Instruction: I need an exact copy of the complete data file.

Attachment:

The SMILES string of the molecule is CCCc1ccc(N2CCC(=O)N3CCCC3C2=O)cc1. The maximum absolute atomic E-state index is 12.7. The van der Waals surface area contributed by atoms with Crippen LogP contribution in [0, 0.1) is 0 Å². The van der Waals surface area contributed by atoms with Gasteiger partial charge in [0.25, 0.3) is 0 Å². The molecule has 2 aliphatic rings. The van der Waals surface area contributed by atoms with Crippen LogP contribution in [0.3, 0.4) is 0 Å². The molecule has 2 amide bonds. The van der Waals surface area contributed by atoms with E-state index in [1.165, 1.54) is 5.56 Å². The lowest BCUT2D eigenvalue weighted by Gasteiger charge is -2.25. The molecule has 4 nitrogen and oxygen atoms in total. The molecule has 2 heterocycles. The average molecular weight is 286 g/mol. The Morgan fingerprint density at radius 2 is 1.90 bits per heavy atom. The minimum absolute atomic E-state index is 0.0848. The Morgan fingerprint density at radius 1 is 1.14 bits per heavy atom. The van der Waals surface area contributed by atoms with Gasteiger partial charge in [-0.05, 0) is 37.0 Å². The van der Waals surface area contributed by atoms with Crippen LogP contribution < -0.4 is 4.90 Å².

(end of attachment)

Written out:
The SMILES string of the molecule is CCCc1ccc(N2CCC(=O)N3CCCC3C2=O)cc1. The maximum absolute atomic E-state index is 12.7. The van der Waals surface area contributed by atoms with Crippen LogP contribution in [0, 0.1) is 0 Å². The van der Waals surface area contributed by atoms with Gasteiger partial charge in [0.25, 0.3) is 0 Å². The molecule has 2 aliphatic rings. The van der Waals surface area contributed by atoms with Crippen LogP contribution in [0.3, 0.4) is 0 Å². The molecule has 2 amide bonds. The van der Waals surface area contributed by atoms with E-state index in [1.165, 1.54) is 5.56 Å². The lowest BCUT2D eigenvalue weighted by Gasteiger charge is -2.25. The molecule has 4 nitrogen and oxygen atoms in total. The molecule has 2 heterocycles. The average molecular weight is 286 g/mol. The Morgan fingerprint density at radius 2 is 1.90 bits per heavy atom. The minimum absolute atomic E-state index is 0.0848. The Morgan fingerprint density at radius 1 is 1.14 bits per heavy atom. The van der Waals surface area contributed by atoms with Gasteiger partial charge in [-0.05, 0) is 37.0 Å². The van der Waals surface area contributed by atoms with Crippen LogP contribution < -0.4 is 4.90 Å².